A West Virginia politician deleted his comment on Facebook telling liberals to get their “coathangers” ready since abortion would soon be outlawed with Brett Kavanaugh on the Supreme Court, but he couldn’t keep his offensive quote from being projected on the building he was inside during a city council meeting.
Parkersburg City Councilman Eric Barber, a Christian lawmaker known for trying to force his religion into government, made the controversial remark in a private group in response to West Virginia Sen. Joe Manchin’s announcement that he would support Kavanaugh’s confirmation. Barber tried to delete it, but the internet never forgets.
Barber, who has an extensive criminal history including an arrest in July of 2017 on charges of disorderly conduct and obstruction, has been criticized for his comments that went viral after our initial post. He has defended himself, claiming he was misconstrued and that he wasn’t actually referencing back-alley abortions.
On Monday morning, Barber said his comment wasn’t meant the way it was interpreted, but he conceded “it was poorly worded and insensitive at best.”
Barber said he was referring to an incident when he was in Washington, D.C., and Kavanaugh’s nomination was announced, something he posted about on his Facebook account in July. He said he went to the Supreme Court building, where anti-abortion and abortion rights groups were demonstrating, and a woman threw a wire coat hanger in his face, apparently in reference to what could happen if, as some fear, Kavanaugh is part of a judicial majority overturning or limiting the 1973 Roe v. Wade decision that legalized abortion.
“I’ve seen the face of the angry and soulless, savage activism,” Barber said.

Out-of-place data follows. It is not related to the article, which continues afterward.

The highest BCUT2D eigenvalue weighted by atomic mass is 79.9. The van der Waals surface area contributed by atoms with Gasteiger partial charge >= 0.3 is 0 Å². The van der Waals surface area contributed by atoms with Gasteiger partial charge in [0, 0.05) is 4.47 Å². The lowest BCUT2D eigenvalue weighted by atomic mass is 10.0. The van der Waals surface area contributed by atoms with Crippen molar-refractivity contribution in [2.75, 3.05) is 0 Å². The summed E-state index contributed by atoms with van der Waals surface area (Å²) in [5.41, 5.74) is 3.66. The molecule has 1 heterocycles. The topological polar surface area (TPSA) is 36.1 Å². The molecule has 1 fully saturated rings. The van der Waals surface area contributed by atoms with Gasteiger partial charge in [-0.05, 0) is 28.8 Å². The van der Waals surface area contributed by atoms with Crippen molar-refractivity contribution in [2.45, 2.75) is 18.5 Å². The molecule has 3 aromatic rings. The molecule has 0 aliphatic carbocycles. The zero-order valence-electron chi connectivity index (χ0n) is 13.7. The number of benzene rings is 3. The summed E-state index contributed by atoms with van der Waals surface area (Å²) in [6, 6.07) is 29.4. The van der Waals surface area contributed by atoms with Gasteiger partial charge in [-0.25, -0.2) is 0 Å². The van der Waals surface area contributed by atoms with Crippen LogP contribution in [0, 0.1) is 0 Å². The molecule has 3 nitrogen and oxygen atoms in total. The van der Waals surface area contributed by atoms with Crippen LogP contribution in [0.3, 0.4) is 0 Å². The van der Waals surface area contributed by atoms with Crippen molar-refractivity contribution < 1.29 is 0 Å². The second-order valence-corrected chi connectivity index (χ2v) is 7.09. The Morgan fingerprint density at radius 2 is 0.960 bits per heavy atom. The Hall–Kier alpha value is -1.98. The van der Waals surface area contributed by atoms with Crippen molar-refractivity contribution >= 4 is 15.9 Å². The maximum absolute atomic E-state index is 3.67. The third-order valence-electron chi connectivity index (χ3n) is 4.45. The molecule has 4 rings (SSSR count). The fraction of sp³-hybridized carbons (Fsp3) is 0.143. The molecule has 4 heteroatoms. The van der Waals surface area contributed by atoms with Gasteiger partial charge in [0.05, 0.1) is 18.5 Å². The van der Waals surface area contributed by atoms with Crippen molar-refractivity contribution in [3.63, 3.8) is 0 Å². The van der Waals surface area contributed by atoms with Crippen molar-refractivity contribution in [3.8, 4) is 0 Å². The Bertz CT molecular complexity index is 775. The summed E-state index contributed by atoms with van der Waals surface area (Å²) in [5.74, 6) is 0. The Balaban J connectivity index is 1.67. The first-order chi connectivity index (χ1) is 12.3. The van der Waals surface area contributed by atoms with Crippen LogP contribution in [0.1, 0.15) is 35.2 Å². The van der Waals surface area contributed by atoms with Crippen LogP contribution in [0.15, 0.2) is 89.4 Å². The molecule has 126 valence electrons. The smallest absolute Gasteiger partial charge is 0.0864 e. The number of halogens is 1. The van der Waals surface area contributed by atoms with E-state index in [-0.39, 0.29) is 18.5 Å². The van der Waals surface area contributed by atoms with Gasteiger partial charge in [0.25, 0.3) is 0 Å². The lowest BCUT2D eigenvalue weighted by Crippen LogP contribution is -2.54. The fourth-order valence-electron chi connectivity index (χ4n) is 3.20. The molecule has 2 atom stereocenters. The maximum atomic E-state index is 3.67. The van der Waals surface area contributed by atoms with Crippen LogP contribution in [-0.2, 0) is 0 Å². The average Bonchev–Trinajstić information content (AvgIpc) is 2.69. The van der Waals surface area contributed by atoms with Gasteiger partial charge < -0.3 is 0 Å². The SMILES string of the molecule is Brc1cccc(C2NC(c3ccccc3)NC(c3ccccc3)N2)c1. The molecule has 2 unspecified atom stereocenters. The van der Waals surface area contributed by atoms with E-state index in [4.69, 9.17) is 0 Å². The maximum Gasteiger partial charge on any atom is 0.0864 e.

Barber said he’s gotten “a lot of hate mail and a couple of death threats” in response to the post. He said he’s stopped answering calls from outside the state, but has talked with people from West Virginia, even if they don’t live in the local area.
“I didn’t mean (it) how it was perceived, and I wanted to apologize for maybe painting West Virginia in a negative light nationally,” he said.
Fairness, which was formed to get a non-discrimination ordinance passed in Parkersburg last year, said it’s possible for his constituents to remove him from office over this.
“That is up to the constituents of his district,” Peters told me in a Facebook message yesterday. “They would need to collect signatures on a petition and get a special recall election scheduled.”
We don’t know if voters in Barber’s area will hold him accountable for his statements, but the more exposure this issue gets the more likely that scenario becomes. More of Barber’s constituents need to realize they’re represented by a man who takes delight in a conservative Supreme Court that will likely force some women into harming themselves — all in the name of being “pro-life.”